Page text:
Meningitis death toll rises

The death toll from a meningitis epidemic in Burkina Faso rose to 324 on Friday and the United Nations says outbreaks and deaths have also been recorded in seven other West African countries this year.

Burkina Faso is by far the hardest hit country in the region, with almost 1,000 additional people infected in the last week bringing the total number of recorded cases to 3,625, according the government health authorities.

Outbreaks have been recorded in 5 out of 53 health districts, with 14 other districts on alert.

Elsewhere in the region the worst hit country is Cote d’Ivoire with 100 cases and 28 deaths followed by, 84 cases and 14 deaths in Niger, 73 cases and six deaths in Mali and 68 cases and 16 deaths in Benin, according to figures provided by the UN humanitarian coordination agency (OCHA).

Other cases have been reported in Ghana, Togo and Guinea.

According to OCHA and the Burkina Faso government, the number of vaccines in the region is insufficient to stop the epidemic from spreading. Last week the Canadian embassy in Ouagadougou announced it would provide Burkina Faso with US$188,000 vaccines but the country’s health minister Alain Yoda said that a comprehensive preventive vaccination campaign would require $1.6 million.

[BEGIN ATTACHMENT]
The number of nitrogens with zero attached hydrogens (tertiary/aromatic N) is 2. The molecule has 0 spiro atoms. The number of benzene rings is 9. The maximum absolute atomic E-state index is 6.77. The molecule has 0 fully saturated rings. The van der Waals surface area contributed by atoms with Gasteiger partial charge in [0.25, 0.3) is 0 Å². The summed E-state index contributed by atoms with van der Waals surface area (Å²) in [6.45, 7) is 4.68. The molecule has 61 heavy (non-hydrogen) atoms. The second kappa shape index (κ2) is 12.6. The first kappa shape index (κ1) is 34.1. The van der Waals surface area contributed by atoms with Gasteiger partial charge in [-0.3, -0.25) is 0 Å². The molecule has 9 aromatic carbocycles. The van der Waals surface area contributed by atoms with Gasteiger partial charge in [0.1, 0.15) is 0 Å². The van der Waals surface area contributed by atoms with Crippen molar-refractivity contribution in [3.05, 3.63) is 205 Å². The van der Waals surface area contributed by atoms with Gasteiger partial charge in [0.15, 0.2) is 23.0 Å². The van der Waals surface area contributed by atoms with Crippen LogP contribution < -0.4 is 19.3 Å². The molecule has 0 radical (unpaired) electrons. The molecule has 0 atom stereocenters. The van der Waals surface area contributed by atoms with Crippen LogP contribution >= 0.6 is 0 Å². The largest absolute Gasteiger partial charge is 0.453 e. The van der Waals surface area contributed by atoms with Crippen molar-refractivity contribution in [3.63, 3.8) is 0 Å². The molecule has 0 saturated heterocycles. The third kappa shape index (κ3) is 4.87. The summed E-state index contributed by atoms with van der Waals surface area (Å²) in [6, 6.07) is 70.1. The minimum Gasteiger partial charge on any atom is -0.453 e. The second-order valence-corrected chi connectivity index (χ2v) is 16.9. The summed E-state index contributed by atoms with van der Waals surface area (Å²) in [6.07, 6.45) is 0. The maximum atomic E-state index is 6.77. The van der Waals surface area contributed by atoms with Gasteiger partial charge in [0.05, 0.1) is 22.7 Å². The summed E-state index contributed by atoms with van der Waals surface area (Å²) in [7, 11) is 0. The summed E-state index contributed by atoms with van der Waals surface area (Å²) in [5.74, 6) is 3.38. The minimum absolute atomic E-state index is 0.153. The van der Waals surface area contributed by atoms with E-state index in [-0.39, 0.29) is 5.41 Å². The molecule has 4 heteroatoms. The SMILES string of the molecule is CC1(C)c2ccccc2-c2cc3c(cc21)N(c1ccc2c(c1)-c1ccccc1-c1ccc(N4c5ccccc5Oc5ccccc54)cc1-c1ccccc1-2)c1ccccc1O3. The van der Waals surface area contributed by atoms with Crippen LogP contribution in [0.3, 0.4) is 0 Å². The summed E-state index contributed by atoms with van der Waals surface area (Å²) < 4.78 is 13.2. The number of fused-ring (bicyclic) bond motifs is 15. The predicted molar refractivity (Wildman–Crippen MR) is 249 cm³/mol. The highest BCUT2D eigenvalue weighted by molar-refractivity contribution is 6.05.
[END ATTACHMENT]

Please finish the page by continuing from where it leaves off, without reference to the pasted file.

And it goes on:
West Africa’s semi-arid Sahelian countries, sometimes referred to as the “meningitis belt” are hit each year by outbreaks of bacterial meningitis during the dry seasons between December and June. Dust-laden winds along with cold nights combine to lower people’s immunity to respiratory tract infections.

The countries in the region are among the poorest in the world and vaccinations are usually administered only after an outbreak has occurred.

Typically, five to 10 percent of patients die within 24 to 48 hours of the first symptoms, while 10 to 20 percent of survivors suffer brain damage, hearing loss, and learning disabilities.

bo/nr/dh